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Reviewed: Razer Boomslang, 2000dpi model
Author: Michael "" Ahlf       Date: December 22nd 1999
Page: 2

The technology of the mouse is pretty impressive: instead of using an optical sensor like Microsoft's latest line (which causes variable sensitivity depending on surface photographic capabilities and motion factors) the Boomslang mice shine a laser onto the mouse ball which reflects and allows measurement of the rotations. The result is that the mouse reads at incredibly high resolution. The second part of the mouse is its USB support: in order to transmit all the information back (6 MIPS worth), the mouse is native to the USB port instead of the PS/2 port. For those without USB capabilities, a PS/2 adapter is supplied along with a software enhancer called PS2Flex, which is very similar in function to the freeware program PS2Rate, will allow users to boost their PS/2 port to a 200 Hz refresh rate to keep up with the sensitivity of the Boomslang mouse. The driver sets are equally fun: all four buttons (1,2,scroll wheel click, and the fourth which is thumb-operated) can be bound to various commands from games or otherwise. As a final touch, the scroll wheel operates at 45 dots per revolution (dpr), matching the extreme resolution of the mouse itself. To make you sure it'll operate, the mouse has a patented dust barrier coating as well as rubberized grip surfaces.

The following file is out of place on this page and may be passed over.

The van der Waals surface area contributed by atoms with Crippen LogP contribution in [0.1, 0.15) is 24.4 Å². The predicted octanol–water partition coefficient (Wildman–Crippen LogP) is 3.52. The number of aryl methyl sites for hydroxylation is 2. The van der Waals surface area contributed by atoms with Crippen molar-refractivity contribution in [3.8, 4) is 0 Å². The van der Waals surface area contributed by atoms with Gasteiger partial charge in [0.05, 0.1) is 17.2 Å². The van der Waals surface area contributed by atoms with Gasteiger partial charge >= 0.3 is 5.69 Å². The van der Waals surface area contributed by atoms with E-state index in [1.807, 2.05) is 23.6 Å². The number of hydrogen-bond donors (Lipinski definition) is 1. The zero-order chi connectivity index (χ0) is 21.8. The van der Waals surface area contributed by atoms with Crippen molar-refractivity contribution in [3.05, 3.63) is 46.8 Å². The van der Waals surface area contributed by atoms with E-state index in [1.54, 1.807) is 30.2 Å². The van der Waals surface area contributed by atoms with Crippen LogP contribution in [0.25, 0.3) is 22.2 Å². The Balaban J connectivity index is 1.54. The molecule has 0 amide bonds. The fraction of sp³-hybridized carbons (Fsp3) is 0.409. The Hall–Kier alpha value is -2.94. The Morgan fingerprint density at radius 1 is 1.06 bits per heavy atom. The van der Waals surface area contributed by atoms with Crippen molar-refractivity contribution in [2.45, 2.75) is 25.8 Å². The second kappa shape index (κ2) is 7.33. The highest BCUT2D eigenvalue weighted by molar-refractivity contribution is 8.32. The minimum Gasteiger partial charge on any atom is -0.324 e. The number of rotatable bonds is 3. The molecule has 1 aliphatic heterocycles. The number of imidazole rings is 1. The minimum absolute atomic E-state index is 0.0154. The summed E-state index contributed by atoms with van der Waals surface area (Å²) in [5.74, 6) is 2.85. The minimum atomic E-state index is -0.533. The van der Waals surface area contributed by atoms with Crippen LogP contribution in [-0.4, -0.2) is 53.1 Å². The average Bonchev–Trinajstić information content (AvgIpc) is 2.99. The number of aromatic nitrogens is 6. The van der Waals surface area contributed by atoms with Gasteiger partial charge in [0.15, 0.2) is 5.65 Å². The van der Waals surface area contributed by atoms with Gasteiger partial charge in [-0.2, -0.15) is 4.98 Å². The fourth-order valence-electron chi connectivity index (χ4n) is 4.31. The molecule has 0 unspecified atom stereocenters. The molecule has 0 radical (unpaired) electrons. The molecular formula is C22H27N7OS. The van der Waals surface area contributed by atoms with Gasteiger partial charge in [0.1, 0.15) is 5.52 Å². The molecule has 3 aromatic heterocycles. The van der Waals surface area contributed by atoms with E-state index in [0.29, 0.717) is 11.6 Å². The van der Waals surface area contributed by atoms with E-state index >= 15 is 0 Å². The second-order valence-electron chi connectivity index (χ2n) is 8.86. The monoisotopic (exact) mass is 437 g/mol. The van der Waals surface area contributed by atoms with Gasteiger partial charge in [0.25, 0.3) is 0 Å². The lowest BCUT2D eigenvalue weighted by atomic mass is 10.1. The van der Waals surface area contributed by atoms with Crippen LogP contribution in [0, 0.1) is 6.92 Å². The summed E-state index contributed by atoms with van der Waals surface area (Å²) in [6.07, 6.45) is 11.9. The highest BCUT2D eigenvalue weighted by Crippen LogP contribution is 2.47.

The mechanical design of the mouse is very sound as well. First of all, there are tiny teflon pieces instead of larger strips like Microsoft and Logitech normally use for the mouse to glide on, resulting in less dirt buildup on the side of the strips and a smoother motion with the unit. The mouse is also large, with the main 2 buttons extending almost half the mouse's length and the end of the mouse rounded enough to fit the palm of a person's hand. The mouse ball itself is located towards the rear of the mouse as well. What this means in terms of usage is that the mouse causes people to move the mouse with wrist motion rather than full-arm motion or twisted finger movement. The size leaves the mouse accessible for people with joint problems such as carpal tunnel or arthritis sufferers who have trouble gripping a smaller obect. The distances covered by the mouse are incredible as well: the 2000 dpi model covers the screen in 1/5 the distance of motion that a normal PS/2 mouse (Aptiva Scrollpoint) does. This allows users to operate the mouse longer without becoming tired or fatigued from the motions. The location of the ball didn't seem to make sense until I began using the mouse: its placement actually allows smoother control because the mouse is tied more closely to the motion of the user instead of to finger flicking.

Getting used to the mouse is something people will have to work on, however. It took me approximately a week to be really comfortable using the mouse at its full sensitivity: I started at half and gradually worked my way up. Once I was done, I began to notice when testing my old mouse how slow it actually felt in relation. In various games the mouse gave me the same feeling: I realized that I was, for the first time, able to make the sensitivity in the games low and still move freely. It also taught a valuable lesson, since switching to the old mouse caused me to get my butt kicked as I found out exactly how jittery a 400 dpi device is when the sensitivity of games such as Quake 3 and UT is turned up high. Below are my experiences with various software packages and the impact the mouse had.

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Added:  Monday, December 20, 1999
Reviewer:  Michael Ahlf
Page: 2/4

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